The Austrian psychiatrist accused of murdering handicapped children during the Nazi era walked free yesterday, after Vienna's high court declared him unfit to stand trial.
Heinrich Gross, 84, who rose to prominence after the Second World War despite his known role in the Nazis' euthanasia programme, was said to be suffering from dementia.
Last week he was giving lucid interviews to the Austrian press. Yesterday, he was struggling with basic questions. "Can you understand me?" Judge Karlheinz Seewald asked. "Badly," Dr Gross replied. "Can you understand anything?" - "A little."
Dr Gross was Austria's leading forensic psychiatrist after the war, working at the same court that was to decide his fate. But when his successor read out a report on the defendant's mental health, Dr Gross said he did not understand a word.
At this point the judge suspended proceedings indefinitely. "I very strongly doubt whether Dr Gross will ever be deemed fit to stand trial," the prosecutor, Michael Klackl, admitted.
Thus ends the third and final attempt to bring Dr Gross to book. In 1950 the case against him collapsed on a technicality. He was nearly put on trial in the 1980s but his crimes were notexempted from Austria's 30-year statute of limitations. New documentary evidence put Dr Gross in the dock at last for nine counts of murder.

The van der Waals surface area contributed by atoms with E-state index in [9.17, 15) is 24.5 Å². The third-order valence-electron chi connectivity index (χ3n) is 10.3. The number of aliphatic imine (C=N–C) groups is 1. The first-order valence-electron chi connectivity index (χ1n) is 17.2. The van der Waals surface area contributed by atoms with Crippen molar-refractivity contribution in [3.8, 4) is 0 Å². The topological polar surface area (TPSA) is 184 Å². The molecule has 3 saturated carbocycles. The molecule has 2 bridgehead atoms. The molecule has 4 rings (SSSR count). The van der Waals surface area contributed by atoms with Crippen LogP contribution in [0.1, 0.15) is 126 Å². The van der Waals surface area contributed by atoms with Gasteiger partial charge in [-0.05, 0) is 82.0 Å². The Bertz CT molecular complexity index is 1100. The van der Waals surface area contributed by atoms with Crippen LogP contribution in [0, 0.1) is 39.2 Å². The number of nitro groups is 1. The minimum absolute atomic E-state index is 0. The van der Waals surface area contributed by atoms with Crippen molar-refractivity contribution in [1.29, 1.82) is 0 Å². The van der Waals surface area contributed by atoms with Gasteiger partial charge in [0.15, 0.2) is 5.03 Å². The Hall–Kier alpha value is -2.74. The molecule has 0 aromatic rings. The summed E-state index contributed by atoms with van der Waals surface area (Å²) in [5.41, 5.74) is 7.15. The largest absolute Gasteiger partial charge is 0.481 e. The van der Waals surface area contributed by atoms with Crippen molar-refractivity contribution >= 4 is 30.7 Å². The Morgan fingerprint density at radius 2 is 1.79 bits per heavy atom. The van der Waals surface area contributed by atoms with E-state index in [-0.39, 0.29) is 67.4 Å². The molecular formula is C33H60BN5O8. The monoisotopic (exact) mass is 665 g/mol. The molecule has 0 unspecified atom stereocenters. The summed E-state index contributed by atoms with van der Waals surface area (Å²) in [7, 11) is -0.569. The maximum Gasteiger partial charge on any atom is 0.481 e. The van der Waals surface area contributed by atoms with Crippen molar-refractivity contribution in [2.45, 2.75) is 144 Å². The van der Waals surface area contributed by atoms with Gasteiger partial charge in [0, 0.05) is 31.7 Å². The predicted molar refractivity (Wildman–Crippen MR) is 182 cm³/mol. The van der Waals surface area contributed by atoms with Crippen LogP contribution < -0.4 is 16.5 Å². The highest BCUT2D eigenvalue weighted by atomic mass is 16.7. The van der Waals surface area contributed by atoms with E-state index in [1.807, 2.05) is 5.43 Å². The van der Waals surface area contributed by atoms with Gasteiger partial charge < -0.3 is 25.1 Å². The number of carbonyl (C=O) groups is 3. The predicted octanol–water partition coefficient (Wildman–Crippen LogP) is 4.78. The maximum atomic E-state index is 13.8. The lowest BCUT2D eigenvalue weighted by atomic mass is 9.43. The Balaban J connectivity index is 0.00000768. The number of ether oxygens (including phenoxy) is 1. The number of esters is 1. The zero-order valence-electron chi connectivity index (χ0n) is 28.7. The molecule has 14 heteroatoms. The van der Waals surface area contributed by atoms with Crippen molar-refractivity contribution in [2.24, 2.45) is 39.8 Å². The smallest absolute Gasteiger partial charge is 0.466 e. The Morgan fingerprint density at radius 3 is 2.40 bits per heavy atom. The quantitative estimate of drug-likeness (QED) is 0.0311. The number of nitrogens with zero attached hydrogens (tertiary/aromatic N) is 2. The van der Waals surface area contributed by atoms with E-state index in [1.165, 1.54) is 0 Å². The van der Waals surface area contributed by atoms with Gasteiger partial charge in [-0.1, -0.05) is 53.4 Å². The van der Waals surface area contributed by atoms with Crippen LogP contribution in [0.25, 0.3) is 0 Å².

More than 700 disabled children branded a burden to the Fatherland by him and his colleagues were killed. Dr Gross preserved their brains in jars, and dissected them during his glittering post-war career. The brains, still showing traces of the drug that killed them, were to have been used as evidence.
Now they can be finally laid to rest in a common grave, as silence descends once again on Austria's sinister past.